And We Are Not Yet Saved
Wangari Maathai (1 April 1940 – 25 September 2011)
Derrick Bell (November 6, 1930 – October 5, 2011)
Marti Kheel (August 25, 1948 – November 19, 2011)
Legal scholar Derrick Bell called his 1987 book on the persistence of racial inequality “And We Are Not Saved,” prefacing the text with this Old Testament quotation:
“The harvest is past, the summer is ended, and we are not saved.”
That was more than ever true after this past anguishing autumn, when we lost three people who devoted their considerable gifts to the challenge of saving us from ourselves. They were very different people who used different strategies to tackle different problems, but all three shared two characteristics: the ability to see connections and the generous willingness to act in solidarity with others, even at considerable cost to themselves.
Wangari Maathai founded the Green Belt Movement in 1977, using literally radical (roots in the ground) direct action to empower women, promote democracy, and restore the ravaged environment by planting trees. These efforts brought her into conflict with Kenya’s dictatorial government of the time, and she suffered both slander and imprisonment before seeing her work bear fruit in terms of improved political, economic, and environmental health for her country. In 2004, the Nobel Peace Prize committee saw what Wangari Maathai had seen 30 years before: Everything depends upon ecology.
The outpourings of grief and commendation following the death of Wangari Maathai were so plentiful and eloquent that I found that I had nothing more to say beyond “I second that emotion.” I was heartened to see how many heartfelt eulogies were written by men and also by how many young women vowed not only to carry the work forward but also to be what Wangari Maathai’s story tells us that any of us can be: Somebody who sees what she is in a position to do and then does it. That’s lucky, because we’re going to need about a million Wangari Maathais to restore the equilibrium of our dangerously unbalanced economies, psychologies, and ecosystems.
To learn more about Wangari Maathai, read her book The Greenbelt Movement or her memoir, Unbowed. The Greenbelt Movement continues and has launched the international “I am the Hummingbird” campaign for people to plant tree’s in Wangari Maathai’s memory.
Distinguished scholar and righteous brother (in the truest sense of that term) Derrick Bell authored accessible books on race and rights and broke numerous color bars in his own profession but was most well-known for giving up the power he had worked so hard to get if women were not given equal opportunities. In 1985, he resigned his position as dean of the University of Oregon School of Law in protest of the school’s refusal to hire an Asian-American woman. In 1990, by then Harvard’s most prized professor of law, Bell took an unpaid leave of absence, stating that he would not return to the classroom until the law school hired an African American woman for a tenured position. It took Harvard Law until 1998 to do that, by which time Bell was long-gone–Yup, he actually gave up that job, taking his prestige, scholarship, and teaching abilities elsewhere.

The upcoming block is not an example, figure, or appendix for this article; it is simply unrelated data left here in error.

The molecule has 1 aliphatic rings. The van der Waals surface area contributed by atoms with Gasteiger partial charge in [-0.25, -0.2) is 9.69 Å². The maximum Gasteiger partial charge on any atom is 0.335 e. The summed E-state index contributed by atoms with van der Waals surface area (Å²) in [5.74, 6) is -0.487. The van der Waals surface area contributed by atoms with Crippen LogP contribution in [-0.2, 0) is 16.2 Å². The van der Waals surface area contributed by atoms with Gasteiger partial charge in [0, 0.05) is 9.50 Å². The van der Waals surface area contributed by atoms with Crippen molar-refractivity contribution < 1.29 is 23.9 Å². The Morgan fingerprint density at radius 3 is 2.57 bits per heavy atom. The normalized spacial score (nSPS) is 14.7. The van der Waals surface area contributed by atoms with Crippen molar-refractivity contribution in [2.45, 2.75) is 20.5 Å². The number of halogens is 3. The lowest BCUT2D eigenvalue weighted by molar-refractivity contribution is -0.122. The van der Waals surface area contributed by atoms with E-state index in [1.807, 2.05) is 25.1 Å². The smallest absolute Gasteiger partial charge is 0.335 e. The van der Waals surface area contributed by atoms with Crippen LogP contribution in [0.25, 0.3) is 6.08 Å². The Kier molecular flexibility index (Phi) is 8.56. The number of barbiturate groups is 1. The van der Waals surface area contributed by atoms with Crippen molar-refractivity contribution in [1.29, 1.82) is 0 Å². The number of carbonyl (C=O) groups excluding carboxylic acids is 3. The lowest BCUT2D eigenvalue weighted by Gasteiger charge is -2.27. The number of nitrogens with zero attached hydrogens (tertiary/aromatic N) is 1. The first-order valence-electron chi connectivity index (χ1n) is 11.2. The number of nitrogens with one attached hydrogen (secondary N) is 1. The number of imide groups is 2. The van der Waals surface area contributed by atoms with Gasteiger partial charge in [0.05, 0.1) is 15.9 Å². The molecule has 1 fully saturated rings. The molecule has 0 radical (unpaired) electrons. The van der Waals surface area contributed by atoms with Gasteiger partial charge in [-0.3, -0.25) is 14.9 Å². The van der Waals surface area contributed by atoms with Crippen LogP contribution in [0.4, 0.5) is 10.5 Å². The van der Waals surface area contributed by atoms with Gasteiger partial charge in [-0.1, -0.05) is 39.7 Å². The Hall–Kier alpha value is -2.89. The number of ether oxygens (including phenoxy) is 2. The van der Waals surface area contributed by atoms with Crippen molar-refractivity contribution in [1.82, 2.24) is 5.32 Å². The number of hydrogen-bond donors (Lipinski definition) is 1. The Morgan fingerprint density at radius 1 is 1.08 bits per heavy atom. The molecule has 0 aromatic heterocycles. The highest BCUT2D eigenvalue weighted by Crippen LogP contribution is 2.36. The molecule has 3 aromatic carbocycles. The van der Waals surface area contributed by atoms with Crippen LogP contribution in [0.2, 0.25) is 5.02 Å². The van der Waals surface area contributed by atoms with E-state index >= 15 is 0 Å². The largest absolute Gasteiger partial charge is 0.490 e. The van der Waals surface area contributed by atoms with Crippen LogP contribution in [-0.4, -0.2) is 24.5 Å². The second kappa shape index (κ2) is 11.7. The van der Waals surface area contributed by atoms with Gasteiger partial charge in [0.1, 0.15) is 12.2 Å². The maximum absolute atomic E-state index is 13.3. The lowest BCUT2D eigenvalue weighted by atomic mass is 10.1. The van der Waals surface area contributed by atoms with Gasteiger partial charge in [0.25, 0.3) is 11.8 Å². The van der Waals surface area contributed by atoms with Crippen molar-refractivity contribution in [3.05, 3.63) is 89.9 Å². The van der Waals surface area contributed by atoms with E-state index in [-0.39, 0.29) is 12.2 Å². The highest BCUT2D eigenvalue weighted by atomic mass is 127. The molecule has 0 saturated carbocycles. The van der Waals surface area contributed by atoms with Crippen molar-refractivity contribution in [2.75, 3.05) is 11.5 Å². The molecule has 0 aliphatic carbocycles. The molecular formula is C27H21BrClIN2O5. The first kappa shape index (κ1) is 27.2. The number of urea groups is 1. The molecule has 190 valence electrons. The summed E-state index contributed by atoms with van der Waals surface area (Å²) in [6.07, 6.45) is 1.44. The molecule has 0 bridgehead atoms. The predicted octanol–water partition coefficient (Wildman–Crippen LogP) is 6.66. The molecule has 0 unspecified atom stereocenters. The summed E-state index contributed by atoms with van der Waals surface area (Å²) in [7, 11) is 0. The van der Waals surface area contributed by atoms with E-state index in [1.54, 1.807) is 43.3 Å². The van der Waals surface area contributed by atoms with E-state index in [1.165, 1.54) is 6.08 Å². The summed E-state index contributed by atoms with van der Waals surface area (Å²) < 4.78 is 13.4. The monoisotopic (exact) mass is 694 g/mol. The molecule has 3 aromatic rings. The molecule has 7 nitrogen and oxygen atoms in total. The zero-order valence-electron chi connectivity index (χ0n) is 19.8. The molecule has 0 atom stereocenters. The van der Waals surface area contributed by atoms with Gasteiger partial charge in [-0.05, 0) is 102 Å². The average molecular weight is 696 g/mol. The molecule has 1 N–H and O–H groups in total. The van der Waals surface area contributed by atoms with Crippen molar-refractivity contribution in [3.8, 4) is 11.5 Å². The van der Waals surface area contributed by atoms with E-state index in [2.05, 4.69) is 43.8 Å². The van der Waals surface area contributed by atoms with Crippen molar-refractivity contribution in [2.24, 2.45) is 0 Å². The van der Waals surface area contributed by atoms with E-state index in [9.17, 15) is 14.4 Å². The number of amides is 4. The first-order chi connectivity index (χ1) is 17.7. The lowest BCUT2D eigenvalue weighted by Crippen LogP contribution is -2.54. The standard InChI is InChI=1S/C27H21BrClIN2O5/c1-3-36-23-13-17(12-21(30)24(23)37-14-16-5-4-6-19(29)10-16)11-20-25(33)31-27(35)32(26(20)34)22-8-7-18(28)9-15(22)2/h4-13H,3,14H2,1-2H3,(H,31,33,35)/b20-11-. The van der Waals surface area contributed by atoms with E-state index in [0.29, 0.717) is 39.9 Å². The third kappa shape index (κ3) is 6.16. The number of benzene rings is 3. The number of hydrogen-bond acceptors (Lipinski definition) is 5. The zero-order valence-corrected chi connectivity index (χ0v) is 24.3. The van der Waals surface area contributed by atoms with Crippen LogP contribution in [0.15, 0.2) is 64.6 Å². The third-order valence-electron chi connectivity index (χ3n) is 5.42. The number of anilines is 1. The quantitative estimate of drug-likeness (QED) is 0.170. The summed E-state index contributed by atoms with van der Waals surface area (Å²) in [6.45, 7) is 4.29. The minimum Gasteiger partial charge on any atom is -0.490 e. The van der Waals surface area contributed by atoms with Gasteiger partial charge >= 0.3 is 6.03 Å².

Equality for women will mean that men have to give up some of their unearned privilege. Perhaps for that reason, very few men bother to even talk the talk of women’s rights. Far fewer walk the walk, particularly if it takes them out of their way. Derrick Bell walked. And walked. (He also spoke up for chickens at least once, identifying himself in a letter to KFC as “a person who is concerned about all injustices.”)
Bell’s books are engaging and accessible. As a founder of “Critical Race Theory,” Bell was among the first to bring vivid story-telling into the realm of legal scholarship. If, like most Americans, you’re fuzzy on the details of how the Constitution (and etc.) came to be, you need to read Derrick Bell. I can’t recommend And We Are Not Saved strongly enough. And let’s try to emulate not only Derrick Bell’s willingness to divest himself of unjust privilege but also his dedication to sharing facts and ideas in ways that everybody can understand.
From the moment I met Feminist for Animal Rights co-founder Marti Kheel, and throughout our friendship, I was struck by her sincerity in all things. When I say that Marti was sincere, I mean to tender the highest accolade I can give, because I do believe that our chief task in these troubled times is to be true. Marti was exactly what she purported to be without pretense or self-aggrandizement. Marti was a real-deal feminist. She didn’t just write words about women in the abstract. In ways that nobody other than those involved will ever know, she stood strong in solidarity with specific women, offering compassion and support as antidotes to violence. Similarly, Marti was a real-deal animal advocate, consistently putting her professed ethics into practice.
We can best remember Marti by being sincere, by which I mean putting our professed values into action. Visit the tribute we published on the VINE Sanctuary blog for ideas about how to remember Marti with action. For a more comprehensive summary of Marti’s work than I can offer, let let me refer you to this tribute co-authored by a number of her more long-standing friends and comrades.
It’s 11:57. 2011 is over. The tides are rising. And we are definitely not yet saved. Solidarity, generosity, and the ability to see connections are the legacies of three activists who died in 2011. What will you do to carry their work forward in 2012?
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